Production

Albums I've produced

It's taken 47 years, but Ensign Broderick's debut album is here

March 9, 2018 - 1:29am

https://nowtoronto.com/music/features/ensign-broderick-jason-sniderman-f...

Jason Sniderman started dreaming of rock stardom when he was eight and invented his musical alter ego, Ensign Broderick, when he was 12. Now, 47 years later, he’s finally ready to release his debut record.

Feast Of Panthers (out March 9 on Six Shooter) combines recently written material with songs Sniderman wrote over four decades ago but which haven’t seen the light of day until now.

Seated in a booth at a Vietnamese restaurant on Dundas West, Sniderman explains the origin story of his new wave persona. 

“It’s conceived and cultivated with a certain amount of innocence,” he says

Even the name bears the imprint of youth: “It just was a cooler-sounding name [than my own],” he smiles. “Ensign” rhymed with “Jensen,” the manufacturer of his favourite car.

There are a few contributing factors for the decades-long chasm between writing and releasing the music. One, he says, was that, when he played it for his friends in the 70s, reception was lukewarm at best. “Some of this music was just too weird for people back then.” 

The muted response was discouraging. “Dealing with indifference or negative responses for a long time, you build up some scar tissue,” he says. “That scar tissue isn’t easily worn away.”

BeatRoute: Art Bergmann: ‘Desperate times call for desperate songs’

September 5, 2014 - 8:26am

[Although his favorite albums are the three he did with Chris Wardman (Art Bergmann, Sexual Roulette, What Fresh Hell Is This?), he says “Drones” “is the best song I’ve ever written.”]

Full Story: beatroute.ca/2014/09/01/art-bergmann-desperate-times-call-for-desperate-songs

VANCOUVER — It’s been 19 years since Art Bergmann released his last recording, the Juno Award-winning What Fresh Hell is This? at which point he was simultaneously dropped from the label, quit music and later sold the statuette for dope money. Poignant as only Bergmann can be. The muse never left him. He kicked it out for a bit, and now he’s back, touring in support of his forthcoming four-song EP, Songs for the Underclass.

“Desperate times call for desperate songs,” says Bergmann who is in full control of his music for the first time and is also fighting for rights to his back catalogue. With that, he has created a masterpiece in “Drones of Democracy.” Although his favorite albums are the three he did with Chris Wardman (Art Bergmann, Sexual Roulette, What Fresh Hell Is This?), he says “Drones” “is the best song I’ve ever written.” Last FM recently played the track and the DJ remarked, “I don’t know who this is but he sounds like Tom Petty.” Slap.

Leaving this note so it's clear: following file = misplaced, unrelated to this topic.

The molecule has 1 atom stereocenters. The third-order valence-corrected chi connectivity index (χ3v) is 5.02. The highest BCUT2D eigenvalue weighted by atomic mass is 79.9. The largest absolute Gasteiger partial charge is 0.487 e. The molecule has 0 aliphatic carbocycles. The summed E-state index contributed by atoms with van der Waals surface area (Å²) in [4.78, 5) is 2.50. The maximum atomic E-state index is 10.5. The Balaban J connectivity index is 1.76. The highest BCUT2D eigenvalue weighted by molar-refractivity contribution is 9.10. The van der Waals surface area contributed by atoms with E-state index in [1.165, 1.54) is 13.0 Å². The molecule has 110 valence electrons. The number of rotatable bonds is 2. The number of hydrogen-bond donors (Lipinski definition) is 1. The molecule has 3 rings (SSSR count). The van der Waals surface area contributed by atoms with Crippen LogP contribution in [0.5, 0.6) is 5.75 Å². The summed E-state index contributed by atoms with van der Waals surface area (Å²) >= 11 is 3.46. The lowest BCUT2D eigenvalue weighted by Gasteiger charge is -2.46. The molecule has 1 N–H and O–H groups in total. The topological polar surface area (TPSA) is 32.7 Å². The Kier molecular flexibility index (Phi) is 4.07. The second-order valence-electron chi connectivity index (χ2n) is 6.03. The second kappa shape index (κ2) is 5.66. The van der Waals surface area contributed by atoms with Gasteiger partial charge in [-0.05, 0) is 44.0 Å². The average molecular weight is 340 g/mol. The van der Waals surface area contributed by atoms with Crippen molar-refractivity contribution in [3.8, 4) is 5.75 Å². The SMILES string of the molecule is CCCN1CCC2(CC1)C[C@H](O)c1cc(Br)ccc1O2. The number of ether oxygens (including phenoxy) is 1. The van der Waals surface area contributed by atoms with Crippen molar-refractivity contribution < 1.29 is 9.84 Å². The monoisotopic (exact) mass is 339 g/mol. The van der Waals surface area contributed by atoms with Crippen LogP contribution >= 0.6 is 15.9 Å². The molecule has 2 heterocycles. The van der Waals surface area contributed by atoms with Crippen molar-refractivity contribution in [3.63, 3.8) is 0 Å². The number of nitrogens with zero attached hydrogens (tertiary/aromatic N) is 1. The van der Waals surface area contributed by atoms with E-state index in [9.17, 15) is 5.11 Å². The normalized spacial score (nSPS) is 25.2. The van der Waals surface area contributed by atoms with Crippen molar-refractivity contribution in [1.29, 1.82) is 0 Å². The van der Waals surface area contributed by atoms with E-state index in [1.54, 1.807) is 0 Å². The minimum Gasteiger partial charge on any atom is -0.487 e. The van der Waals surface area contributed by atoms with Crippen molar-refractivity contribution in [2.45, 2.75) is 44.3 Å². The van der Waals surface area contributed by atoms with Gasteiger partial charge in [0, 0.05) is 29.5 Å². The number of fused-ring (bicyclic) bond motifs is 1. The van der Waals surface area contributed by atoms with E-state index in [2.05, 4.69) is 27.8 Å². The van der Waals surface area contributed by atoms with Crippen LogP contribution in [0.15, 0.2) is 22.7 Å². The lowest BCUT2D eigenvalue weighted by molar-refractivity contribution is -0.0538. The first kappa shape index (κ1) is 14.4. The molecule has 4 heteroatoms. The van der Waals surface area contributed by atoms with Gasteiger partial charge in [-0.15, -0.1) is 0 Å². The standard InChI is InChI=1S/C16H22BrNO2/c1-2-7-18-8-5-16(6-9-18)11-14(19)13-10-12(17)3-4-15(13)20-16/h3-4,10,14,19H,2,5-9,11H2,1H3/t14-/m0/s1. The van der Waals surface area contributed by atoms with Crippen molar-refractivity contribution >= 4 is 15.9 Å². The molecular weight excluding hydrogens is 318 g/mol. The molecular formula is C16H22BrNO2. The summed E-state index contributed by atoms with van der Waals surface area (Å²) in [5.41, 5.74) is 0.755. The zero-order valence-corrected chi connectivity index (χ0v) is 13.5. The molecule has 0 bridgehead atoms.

Ruthless Ones

September 23, 2013 - 11:59pm

Digital Album
Immediate download of 2-track album in your choice of high-quality MP3, FLAC, or just about any other format you could possibly desire.
Free Download
1. We Couldnt Care, No 02:31
2. Devastating Jams 02:26

credits
released 26 July 2013
Mixed by Chris Wardman
Produced by Chris/Ruthless Ones

ttp://ruthlessones.bandcamp.com/album/2013-singles

The Star: Chalk Circle, The xx, !!! deliver this week’s Reasons to Live

June 11, 2013 - 9:28am

Chalk Circle all ripe for rediscovery with release of resurrected digital titles

Chalk Circle, The Great Lake, Mending Wall and As the Crow Flies (Deadbolt Music). Toronto’s Chalk Circle holds a very special place in my heart, as its first two releases, the 1986 EP The Great Lake — home to the indelible CanCon hits “April Fool” and “Me, Myself & I” — and 1987’s terrific Mending Wall, were two of the first records (actually cassettes) over which a certain New Brunswick teenager ever genuinely obsessed. As The Crow Flies, the band’s second and final album, is a goodie, too, but a little more muddled; Chalk Circle’s contradictory impulses towards stylish New Wave and the sort of earthier, activist-minded roots-rock embodied by the anti-Free Trade single “Sons and Daughters” were more polarized here than ever before, marking As the Crow Flies as a transitional record that, unfortunately, never transitioned to another. They’re all ripe for rediscovery right now, in any case, because the folks at Deadbolt Music have resurrected all three of Chalk Circle’s original Duke Street Record titles digitally so you can now delight anew in “This Mourning” and “N.I.M.B.Y.” and “Empty Park” and the band’s freak-hit cover of T. Rex’s “20th Century Boy” and all the other good stuff on your iPod.

Chalk Circle also plays one of its infrequent reunion gigs on Friday, June 7 at Lee’s Palace.

Full Story: The Star

Pages